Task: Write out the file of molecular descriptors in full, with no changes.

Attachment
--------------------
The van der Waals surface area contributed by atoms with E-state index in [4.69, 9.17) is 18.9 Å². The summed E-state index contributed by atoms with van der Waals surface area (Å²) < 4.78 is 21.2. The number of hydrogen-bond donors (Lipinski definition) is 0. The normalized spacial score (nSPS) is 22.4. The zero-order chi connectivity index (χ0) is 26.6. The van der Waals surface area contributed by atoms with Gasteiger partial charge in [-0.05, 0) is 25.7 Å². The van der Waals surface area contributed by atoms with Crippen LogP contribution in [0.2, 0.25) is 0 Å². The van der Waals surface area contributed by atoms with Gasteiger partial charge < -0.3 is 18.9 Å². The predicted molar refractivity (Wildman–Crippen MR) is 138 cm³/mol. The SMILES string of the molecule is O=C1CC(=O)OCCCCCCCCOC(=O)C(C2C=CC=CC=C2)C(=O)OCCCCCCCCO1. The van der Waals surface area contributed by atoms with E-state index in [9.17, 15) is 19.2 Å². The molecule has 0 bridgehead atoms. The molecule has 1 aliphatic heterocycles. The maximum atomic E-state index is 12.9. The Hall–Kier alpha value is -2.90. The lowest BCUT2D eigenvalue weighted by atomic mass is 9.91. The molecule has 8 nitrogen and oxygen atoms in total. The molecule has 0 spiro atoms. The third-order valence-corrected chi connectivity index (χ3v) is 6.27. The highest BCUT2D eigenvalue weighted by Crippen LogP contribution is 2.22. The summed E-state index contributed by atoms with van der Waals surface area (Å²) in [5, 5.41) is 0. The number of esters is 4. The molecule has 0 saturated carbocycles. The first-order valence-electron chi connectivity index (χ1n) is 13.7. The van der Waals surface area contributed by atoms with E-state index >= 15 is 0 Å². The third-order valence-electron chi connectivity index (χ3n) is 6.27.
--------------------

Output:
The van der Waals surface area contributed by atoms with E-state index in [4.69, 9.17) is 18.9 Å². The summed E-state index contributed by atoms with van der Waals surface area (Å²) < 4.78 is 21.2. The number of hydrogen-bond donors (Lipinski definition) is 0. The normalized spacial score (nSPS) is 22.4. The zero-order chi connectivity index (χ0) is 26.6. The van der Waals surface area contributed by atoms with Gasteiger partial charge in [-0.05, 0) is 25.7 Å². The van der Waals surface area contributed by atoms with Crippen LogP contribution in [0.2, 0.25) is 0 Å². The van der Waals surface area contributed by atoms with Gasteiger partial charge < -0.3 is 18.9 Å². The predicted molar refractivity (Wildman–Crippen MR) is 138 cm³/mol. The SMILES string of the molecule is O=C1CC(=O)OCCCCCCCCOC(=O)C(C2C=CC=CC=C2)C(=O)OCCCCCCCCO1. The van der Waals surface area contributed by atoms with E-state index in [9.17, 15) is 19.2 Å². The molecule has 0 bridgehead atoms. The molecule has 1 aliphatic heterocycles. The maximum atomic E-state index is 12.9. The Hall–Kier alpha value is -2.90. The lowest BCUT2D eigenvalue weighted by atomic mass is 9.91. The molecule has 8 nitrogen and oxygen atoms in total. The molecule has 0 spiro atoms. The third-order valence-corrected chi connectivity index (χ3v) is 6.27. The highest BCUT2D eigenvalue weighted by Crippen LogP contribution is 2.22. The summed E-state index contributed by atoms with van der Waals surface area (Å²) in [5, 5.41) is 0. The number of esters is 4. The molecule has 0 saturated carbocycles. The first-order valence-electron chi connectivity index (χ1n) is 13.7. The van der Waals surface area contributed by atoms with E-state index >= 15 is 0 Å². The third-order valence-electron chi connectivity index (χ3n) is 6.27.